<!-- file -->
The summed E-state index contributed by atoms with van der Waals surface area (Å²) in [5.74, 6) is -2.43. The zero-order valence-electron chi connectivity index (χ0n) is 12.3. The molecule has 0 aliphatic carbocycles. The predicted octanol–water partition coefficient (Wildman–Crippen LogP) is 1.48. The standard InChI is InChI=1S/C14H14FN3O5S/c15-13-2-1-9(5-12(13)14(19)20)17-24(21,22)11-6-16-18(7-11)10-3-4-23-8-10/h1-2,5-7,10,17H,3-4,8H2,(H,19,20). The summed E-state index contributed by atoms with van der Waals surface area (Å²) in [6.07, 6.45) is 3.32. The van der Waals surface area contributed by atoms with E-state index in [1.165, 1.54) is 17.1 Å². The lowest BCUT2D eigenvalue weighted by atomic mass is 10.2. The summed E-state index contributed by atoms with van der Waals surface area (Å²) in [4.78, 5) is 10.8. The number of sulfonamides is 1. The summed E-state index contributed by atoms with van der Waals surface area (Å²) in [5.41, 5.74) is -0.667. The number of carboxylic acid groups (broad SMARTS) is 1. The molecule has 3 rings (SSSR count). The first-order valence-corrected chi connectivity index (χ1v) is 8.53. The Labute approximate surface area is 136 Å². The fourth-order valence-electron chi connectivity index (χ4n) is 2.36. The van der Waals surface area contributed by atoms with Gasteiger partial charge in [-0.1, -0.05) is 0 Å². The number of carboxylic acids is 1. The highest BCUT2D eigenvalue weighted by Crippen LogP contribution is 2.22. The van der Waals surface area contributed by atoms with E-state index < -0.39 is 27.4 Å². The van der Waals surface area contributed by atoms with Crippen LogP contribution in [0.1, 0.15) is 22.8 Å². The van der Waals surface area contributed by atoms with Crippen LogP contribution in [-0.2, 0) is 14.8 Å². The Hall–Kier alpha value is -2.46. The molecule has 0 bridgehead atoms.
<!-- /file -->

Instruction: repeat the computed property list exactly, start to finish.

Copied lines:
The summed E-state index contributed by atoms with van der Waals surface area (Å²) in [5.74, 6) is -2.43. The zero-order valence-electron chi connectivity index (χ0n) is 12.3. The molecule has 0 aliphatic carbocycles. The predicted octanol–water partition coefficient (Wildman–Crippen LogP) is 1.48. The standard InChI is InChI=1S/C14H14FN3O5S/c15-13-2-1-9(5-12(13)14(19)20)17-24(21,22)11-6-16-18(7-11)10-3-4-23-8-10/h1-2,5-7,10,17H,3-4,8H2,(H,19,20). The summed E-state index contributed by atoms with van der Waals surface area (Å²) in [6.07, 6.45) is 3.32. The van der Waals surface area contributed by atoms with E-state index in [1.165, 1.54) is 17.1 Å². The lowest BCUT2D eigenvalue weighted by atomic mass is 10.2. The summed E-state index contributed by atoms with van der Waals surface area (Å²) in [4.78, 5) is 10.8. The number of sulfonamides is 1. The summed E-state index contributed by atoms with van der Waals surface area (Å²) in [5.41, 5.74) is -0.667. The number of carboxylic acid groups (broad SMARTS) is 1. The molecule has 3 rings (SSSR count). The first-order valence-corrected chi connectivity index (χ1v) is 8.53. The Labute approximate surface area is 136 Å². The fourth-order valence-electron chi connectivity index (χ4n) is 2.36. The van der Waals surface area contributed by atoms with Gasteiger partial charge in [-0.1, -0.05) is 0 Å². The number of carboxylic acids is 1. The highest BCUT2D eigenvalue weighted by Crippen LogP contribution is 2.22. The van der Waals surface area contributed by atoms with E-state index < -0.39 is 27.4 Å². The van der Waals surface area contributed by atoms with Crippen LogP contribution in [0.1, 0.15) is 22.8 Å². The van der Waals surface area contributed by atoms with Crippen LogP contribution in [-0.2, 0) is 14.8 Å². The Hall–Kier alpha value is -2.46. The molecule has 0 bridgehead atoms.